Friday 20 April 2012

Sleep with the fishes: "Salmon Fishing in the Yemen"

The conceit sustaining Salmon Fishing in the Yemen is right there in the ungainly title: nobody goes to the desert to catch fish. (Boom boom.) Everything else is offered as compensation. Emily Blunt plays Harriet Chetwode-Talbot ("call me Harriet"), posh totty attempting to fund a deal involving a fish-mad Yemeni sheikh. Ewan McGregor is the buttoned-down fish expert (wardrobe: V-neck pullovers by day, PJs by night) Harriet calls in to oversee the details. Naturally, this being a modern romcom, the pair are roomed in adjacent suites for the duration, and naturally, both have existing partners, which prove useful when it comes to padding out Act Three: he a wife who appears more like a live-in assistant, with whom he enjoys very functional, PJs-on missionary sex, she - in a nod to real-world seriousness - a hunky soldier boy handily called away to Afghanistan just as the project is getting going.

Whatever creative thought was expended once the deals were signed to film Paul Torday's bestselling novel has gone on figuring out how to liven up what must, even on the page, have seemed a perilously dull milieu for an affecting romance to spring from, all meetings with engineers and international development ministers. Lasse Hallström (for it is he) plumps for split-screens, on-screen emailing and instant messaging (always a lameness klaxon), and sending on Kristin Scott Thomas to pep things up, albeit in the ludicrous, cartoonish role of a 12A-rated Malcolm Tucker, who uses the term "effing" rather than its real-world equivalent.

If I appear unduly unfussed by the result, that's because Salmon Fishing proceeds in a register to which I've grown all but deaf: that of the romantic trifle that takes place within romcom world rather than reality, with characters who are obvious composites of other romcom characters, rather than individuals with feelings at stake.
This one takes place in a romcom Yemen, which is a novelty, but the problem remains. McGregor and Blunt are appealing presences, but they're limited by having to bring colour and shading to cut-and-paste characterisation: the very literary archetypes of "the lonely specialist" and "the heartbroken soldier's girl", respectively.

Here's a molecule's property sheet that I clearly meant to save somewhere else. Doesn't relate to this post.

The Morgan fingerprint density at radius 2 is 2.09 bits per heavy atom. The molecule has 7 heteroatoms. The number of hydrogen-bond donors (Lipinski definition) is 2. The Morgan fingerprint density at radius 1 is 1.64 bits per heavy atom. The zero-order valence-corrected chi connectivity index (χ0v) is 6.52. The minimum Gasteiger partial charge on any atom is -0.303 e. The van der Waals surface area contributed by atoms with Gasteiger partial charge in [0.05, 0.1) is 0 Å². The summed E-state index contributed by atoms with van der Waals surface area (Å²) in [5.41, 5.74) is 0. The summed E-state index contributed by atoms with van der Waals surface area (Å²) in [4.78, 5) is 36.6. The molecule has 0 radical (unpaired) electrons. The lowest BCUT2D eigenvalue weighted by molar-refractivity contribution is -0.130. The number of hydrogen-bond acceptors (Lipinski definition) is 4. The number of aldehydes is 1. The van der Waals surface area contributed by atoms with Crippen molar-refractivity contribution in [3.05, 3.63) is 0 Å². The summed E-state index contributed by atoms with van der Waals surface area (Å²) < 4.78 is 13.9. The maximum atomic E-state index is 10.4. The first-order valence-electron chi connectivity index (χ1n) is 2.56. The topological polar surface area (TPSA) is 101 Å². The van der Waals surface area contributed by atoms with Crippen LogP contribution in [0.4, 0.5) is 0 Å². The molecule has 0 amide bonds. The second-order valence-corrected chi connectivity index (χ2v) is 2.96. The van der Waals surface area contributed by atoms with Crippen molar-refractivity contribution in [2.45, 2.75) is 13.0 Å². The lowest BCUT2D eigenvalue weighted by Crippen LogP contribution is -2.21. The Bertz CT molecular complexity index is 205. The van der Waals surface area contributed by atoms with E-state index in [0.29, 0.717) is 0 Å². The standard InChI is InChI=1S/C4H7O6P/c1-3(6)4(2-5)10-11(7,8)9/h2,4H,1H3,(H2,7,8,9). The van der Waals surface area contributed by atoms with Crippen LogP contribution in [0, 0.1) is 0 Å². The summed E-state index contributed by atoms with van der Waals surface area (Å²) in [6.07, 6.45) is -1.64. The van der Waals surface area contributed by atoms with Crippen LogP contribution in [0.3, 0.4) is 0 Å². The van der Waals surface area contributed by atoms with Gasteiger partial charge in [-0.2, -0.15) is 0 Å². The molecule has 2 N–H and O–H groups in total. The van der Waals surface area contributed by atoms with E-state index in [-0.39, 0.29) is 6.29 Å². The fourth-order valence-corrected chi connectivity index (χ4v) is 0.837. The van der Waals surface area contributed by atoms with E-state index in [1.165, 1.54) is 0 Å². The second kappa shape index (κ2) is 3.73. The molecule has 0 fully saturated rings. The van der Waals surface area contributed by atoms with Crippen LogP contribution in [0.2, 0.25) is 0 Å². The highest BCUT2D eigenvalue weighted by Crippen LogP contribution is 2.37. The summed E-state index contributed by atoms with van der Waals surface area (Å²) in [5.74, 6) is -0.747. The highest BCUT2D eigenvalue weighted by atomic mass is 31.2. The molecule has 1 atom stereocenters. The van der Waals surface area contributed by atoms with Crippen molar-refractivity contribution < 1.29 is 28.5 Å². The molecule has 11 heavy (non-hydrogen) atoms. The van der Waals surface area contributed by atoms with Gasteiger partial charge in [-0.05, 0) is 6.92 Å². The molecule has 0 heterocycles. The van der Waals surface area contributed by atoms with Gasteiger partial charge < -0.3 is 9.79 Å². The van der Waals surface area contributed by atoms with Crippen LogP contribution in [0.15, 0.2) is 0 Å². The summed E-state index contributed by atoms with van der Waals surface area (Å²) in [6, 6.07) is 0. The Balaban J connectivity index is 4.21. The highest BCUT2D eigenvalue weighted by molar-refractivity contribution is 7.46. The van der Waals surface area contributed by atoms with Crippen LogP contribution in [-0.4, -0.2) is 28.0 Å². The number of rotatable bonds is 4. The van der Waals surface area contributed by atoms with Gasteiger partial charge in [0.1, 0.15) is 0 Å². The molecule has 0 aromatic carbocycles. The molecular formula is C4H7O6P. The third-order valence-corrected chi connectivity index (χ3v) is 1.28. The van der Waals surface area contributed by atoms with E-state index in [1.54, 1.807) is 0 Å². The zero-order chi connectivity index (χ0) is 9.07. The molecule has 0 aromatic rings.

While the film stays within its middlebrow wheelyard, it is at least unobjectionable: something you could happily doze off to on a Sunday afternoon, confident you wouldn't miss anything unexpected or challenging, a phoney with a couple of half-decent, well-played scenes to distract you from its phoniness. It's when it tries to make contact with the real world again that Salmon Fishing gets into trouble, for this is - after all - a film dealing in some sense with the Middle East, even if it is a romcom Middle East. (You dread to think what may be round the corner if this does any business: Jennifer Aniston and Josh Duhamel in a romcom set on the West Bank, provisionally entitled What's Your Occupation?) Hallström is too blithe a director to do political intrigue, which makes very flimsy the pivotal scenes in which McGregor thwarts an assassination attempt by casting off, and men wearing headscarves and paramedics carrying bodies on stretchers start running around; by then, however, the gears of the plot have begun grinding away to contrive the happy ending, sealed with a leaping CG salmon. It'll play well to an older crowd, which - in the absence of more viable alternatives - has become the movies' favourite euphemism for "it ain't much cop, but it fills a gap in the market".

Salmon Fishing in the Yemen opens in cinemas nationwide today.

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